Yesterday morning I discussed public spending cuts on BBC South East’s Politics Show. You can see my brief contributions here (at around 43 minutes).
My main point was that we need signification reductions in public expenditure if we are to avoid ending up like Greece. Our budget deficit in the last fiscal year was £163bn – at 12.4 percent of GDP, the largest in the developed world. This means that the government was borrowing almost £20m per hour, every hour, for the entire year. We are already spending £31bn a year just servicing our debt (the same as we spend on the military), and this figure is only going to rise further with every billion we borrow.
As for the cuts, efficiency savings – every politician’s favourite silver bullet – aren’t really going to cut it this time. Government is certainly inefficient, and there are certainly efficiency savings that can and should be made, but we need to go deeper than that. Front line services provision can realistically be protected, but there is no way that benefits and public sector payroll costs (the main components of public spending) can survive unscathed.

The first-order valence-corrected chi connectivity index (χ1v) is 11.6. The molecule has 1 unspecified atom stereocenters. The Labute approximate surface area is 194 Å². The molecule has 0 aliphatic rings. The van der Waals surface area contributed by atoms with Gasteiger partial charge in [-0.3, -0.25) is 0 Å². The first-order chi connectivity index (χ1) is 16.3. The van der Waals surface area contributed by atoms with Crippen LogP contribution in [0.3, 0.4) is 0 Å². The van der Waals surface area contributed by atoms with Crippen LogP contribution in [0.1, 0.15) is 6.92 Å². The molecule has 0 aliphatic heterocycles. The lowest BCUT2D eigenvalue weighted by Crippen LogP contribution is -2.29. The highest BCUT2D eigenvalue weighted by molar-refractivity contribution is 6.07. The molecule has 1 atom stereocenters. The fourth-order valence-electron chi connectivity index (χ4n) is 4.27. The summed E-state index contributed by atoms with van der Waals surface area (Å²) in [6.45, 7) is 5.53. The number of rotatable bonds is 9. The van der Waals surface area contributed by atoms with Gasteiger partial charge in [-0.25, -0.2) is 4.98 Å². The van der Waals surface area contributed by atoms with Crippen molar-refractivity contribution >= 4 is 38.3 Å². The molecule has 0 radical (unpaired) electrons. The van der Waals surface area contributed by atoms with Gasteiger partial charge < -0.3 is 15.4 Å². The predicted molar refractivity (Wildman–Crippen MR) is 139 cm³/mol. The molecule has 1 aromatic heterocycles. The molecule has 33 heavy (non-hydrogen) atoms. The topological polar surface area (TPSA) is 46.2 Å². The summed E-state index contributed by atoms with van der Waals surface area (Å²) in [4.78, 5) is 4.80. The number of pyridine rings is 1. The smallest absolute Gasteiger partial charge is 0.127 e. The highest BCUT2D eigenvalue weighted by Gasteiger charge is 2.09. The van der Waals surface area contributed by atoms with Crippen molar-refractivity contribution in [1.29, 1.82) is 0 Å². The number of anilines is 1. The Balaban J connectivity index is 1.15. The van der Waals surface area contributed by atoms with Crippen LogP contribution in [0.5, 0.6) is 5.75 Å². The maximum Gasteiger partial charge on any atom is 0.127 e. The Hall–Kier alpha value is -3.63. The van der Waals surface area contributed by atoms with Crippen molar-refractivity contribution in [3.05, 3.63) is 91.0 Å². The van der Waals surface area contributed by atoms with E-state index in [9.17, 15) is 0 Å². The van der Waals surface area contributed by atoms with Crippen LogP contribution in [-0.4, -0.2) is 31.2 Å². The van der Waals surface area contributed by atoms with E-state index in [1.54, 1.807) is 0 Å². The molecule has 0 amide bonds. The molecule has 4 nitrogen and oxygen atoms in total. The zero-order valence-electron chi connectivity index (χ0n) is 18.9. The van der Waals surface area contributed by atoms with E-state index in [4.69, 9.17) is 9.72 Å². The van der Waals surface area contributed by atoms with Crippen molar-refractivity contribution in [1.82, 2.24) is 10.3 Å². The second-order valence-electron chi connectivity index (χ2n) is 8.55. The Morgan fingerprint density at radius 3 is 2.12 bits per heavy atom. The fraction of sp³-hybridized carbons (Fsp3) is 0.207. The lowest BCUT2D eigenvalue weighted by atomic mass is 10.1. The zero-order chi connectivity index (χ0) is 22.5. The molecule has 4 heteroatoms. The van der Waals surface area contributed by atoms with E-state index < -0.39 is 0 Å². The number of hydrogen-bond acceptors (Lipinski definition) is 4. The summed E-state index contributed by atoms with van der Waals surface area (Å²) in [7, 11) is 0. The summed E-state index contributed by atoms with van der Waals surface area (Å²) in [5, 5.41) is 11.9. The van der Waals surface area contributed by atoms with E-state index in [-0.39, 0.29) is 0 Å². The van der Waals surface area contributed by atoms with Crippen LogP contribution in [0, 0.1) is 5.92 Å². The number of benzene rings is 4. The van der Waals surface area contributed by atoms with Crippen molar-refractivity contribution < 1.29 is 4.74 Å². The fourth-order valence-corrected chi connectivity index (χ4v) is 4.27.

A sensible strategy for cutting public spending would be as follows. First, scrap all the QUANGOs and programmes that we clearly don’t want or need: Regional Development Agencies, ID cards, the national ID database, and so on. And don’t ‘reinvest’ the savings elsewhere – just reduce overall spending. Second, look at public sector payroll: a combination of pay freezes for the low paid, pay cuts for those on higher incomes, a freeze on recruitment, and redundancies in administrative and managerial departments seems sensible. Third, turn to benefits: simply freezing them for the length of a parliament would, according to The Times, save £24 billion in the fifth year alone.
Needless to say, all this is politically difficult. Plainly no one wants lots of redundancies and pay cuts. But if we don’t take the pain now, we are only storing up more trouble for the future. Ultimately, moreover, we cannot escape the fact that, with the exception of Weimar Germany, no state has ever grown so fast in a decade as the British one has over the last ten years. And now the big government party is over, something has to give.